The EU’s Use of Article 7 against Poland: Rule of Law or the Laws of Rule?
Having narrowly won the October elections, the Polish government, lead by the right-wing Law and Justice Party now faces yet another challenge as it is taken to the European Court of Justice over its controversial legal reforms. The reforms in question allow Polish judges to be investigated and sanctioned for their court rulings, thus potentially compromising the impartiality and transparency of Poland’s legal system. As a result, the EU has invoked the ‘nuclear option’ of Article 7 against Poland. This infringement procedure is designed to curb human rights abuses within the EU, threatening member countries that do not comply with a suspension of their voting rights within the bloc.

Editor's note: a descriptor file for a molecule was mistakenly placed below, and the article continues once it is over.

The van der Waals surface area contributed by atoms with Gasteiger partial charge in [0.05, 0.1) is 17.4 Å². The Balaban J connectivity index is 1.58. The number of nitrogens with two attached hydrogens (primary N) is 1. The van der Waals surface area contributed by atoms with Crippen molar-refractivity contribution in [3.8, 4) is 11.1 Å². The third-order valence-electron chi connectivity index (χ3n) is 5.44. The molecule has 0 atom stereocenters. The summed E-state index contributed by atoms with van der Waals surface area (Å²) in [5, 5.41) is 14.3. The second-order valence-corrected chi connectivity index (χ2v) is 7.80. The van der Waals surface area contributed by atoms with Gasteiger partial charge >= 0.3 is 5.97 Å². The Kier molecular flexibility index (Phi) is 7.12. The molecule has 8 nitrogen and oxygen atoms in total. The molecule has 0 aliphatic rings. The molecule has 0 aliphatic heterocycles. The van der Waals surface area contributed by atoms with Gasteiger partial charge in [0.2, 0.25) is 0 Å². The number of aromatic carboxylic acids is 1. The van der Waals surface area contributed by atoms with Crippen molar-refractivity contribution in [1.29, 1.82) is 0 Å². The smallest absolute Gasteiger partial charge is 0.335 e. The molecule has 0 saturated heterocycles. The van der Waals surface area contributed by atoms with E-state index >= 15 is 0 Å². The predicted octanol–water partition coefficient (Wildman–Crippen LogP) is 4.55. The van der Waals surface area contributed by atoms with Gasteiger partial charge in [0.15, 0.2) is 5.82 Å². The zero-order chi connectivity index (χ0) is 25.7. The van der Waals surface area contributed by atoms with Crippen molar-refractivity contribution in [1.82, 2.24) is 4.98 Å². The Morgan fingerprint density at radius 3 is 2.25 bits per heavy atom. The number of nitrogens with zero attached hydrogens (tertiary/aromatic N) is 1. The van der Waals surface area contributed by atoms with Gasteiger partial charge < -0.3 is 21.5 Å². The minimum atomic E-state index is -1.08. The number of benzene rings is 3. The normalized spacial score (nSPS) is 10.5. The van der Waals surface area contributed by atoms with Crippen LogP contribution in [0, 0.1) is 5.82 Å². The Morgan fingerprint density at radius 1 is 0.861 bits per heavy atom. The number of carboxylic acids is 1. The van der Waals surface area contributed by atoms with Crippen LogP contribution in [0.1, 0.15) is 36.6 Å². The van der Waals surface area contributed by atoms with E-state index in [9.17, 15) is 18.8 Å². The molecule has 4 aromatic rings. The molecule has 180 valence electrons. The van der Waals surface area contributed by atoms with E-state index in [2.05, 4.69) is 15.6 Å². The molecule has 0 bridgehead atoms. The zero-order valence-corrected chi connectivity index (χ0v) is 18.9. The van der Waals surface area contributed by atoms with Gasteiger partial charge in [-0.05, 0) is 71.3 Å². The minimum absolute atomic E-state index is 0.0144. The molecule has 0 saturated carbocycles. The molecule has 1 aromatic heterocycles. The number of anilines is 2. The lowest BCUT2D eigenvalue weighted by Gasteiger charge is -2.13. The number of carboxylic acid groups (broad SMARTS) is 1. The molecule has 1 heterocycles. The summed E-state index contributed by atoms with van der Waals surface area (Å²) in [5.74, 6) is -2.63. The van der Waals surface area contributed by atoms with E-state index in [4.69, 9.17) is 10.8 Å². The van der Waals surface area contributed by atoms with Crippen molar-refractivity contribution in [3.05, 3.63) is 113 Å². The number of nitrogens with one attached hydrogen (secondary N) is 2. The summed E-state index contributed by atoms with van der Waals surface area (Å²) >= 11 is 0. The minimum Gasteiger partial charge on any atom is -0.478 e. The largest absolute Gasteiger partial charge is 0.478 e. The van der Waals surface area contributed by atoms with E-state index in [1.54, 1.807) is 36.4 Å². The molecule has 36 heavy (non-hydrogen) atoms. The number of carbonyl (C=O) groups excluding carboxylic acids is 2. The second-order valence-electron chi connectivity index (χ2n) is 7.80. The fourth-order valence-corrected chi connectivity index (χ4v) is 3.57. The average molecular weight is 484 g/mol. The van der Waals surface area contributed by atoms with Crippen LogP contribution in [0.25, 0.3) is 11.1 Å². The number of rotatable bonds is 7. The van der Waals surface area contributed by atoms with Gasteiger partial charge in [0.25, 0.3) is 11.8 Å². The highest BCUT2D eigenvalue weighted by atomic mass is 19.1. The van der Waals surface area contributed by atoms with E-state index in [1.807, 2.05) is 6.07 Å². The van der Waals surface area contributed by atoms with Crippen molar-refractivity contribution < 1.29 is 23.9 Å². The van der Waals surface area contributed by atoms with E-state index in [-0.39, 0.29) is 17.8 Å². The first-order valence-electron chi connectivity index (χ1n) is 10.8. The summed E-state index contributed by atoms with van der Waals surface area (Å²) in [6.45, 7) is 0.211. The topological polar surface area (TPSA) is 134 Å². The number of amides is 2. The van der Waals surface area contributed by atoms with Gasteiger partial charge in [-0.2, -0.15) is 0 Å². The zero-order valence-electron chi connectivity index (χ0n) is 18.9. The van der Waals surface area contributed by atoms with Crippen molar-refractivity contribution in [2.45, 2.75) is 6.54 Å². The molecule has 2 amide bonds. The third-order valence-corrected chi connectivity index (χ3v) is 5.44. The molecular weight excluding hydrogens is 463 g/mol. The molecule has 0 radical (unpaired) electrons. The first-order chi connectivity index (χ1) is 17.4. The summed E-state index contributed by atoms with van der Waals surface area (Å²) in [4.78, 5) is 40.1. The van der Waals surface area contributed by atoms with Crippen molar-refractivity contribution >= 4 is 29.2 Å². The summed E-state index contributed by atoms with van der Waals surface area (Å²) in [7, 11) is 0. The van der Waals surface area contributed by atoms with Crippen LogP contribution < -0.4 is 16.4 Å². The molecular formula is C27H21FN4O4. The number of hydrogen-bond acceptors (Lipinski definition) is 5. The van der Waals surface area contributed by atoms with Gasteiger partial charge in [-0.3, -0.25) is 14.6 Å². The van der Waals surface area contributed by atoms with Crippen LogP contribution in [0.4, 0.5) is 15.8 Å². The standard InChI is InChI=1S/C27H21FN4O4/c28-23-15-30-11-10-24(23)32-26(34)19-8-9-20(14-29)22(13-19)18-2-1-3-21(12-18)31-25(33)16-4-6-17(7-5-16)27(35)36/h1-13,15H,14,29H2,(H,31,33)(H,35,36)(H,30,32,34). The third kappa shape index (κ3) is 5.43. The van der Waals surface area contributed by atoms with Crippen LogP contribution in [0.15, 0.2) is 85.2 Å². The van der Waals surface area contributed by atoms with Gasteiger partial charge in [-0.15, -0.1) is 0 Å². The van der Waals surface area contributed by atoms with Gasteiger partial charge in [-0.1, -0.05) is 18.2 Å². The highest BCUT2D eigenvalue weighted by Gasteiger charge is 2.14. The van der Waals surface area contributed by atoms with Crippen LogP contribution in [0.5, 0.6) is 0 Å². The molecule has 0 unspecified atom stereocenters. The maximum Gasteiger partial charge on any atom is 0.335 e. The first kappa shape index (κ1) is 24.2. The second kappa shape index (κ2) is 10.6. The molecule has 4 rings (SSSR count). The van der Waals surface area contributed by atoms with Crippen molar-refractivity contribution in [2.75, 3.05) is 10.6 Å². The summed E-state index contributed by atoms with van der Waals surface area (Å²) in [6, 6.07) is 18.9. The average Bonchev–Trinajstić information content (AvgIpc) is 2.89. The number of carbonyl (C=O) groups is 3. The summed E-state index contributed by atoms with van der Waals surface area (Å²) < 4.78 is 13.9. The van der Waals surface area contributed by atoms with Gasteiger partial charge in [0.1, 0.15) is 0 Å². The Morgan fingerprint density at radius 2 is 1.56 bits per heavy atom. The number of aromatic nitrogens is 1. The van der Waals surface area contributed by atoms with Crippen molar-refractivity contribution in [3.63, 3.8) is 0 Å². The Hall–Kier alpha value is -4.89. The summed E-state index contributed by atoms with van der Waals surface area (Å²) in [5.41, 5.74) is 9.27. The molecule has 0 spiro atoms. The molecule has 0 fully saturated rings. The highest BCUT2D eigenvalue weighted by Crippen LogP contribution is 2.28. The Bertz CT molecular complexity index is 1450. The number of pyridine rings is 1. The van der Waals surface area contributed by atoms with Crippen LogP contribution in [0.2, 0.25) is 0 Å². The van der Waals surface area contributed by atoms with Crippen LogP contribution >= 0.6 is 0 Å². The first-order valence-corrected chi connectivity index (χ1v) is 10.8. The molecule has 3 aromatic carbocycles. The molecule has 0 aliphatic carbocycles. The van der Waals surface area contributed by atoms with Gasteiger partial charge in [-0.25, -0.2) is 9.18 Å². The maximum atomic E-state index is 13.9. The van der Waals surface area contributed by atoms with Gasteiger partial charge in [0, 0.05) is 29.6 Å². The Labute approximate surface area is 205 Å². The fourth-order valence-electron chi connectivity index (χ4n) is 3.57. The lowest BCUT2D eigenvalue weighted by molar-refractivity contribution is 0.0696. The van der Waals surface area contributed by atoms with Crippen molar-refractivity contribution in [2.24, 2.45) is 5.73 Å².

The political significance of Article 7 is undoubtedly increased by the fact that, despite its creation 16 years ago, it has never before been used. However, the possibility of its invocation in the region has been lingering for some time. In 2015, Amnesty International released a report that demanded that the EU use Article 7 against Hungary for violating the 1951 Refugee Convention by criminalising migrants that illegally crossed its borders. Although the European Parliament did make motions to trigger sanctions against Hungary, the proposal to use Article 7 was eventually rejected by the Parliament’s Civil Liberties, Justice and Home Affairs Committee. Despite this failure in Hungary, the use of Article 7 in Poland seems to exacerbate the political and ideological divides between the region and the EU’s centralised governing apparatus, divides that have grown dramatically within the decade.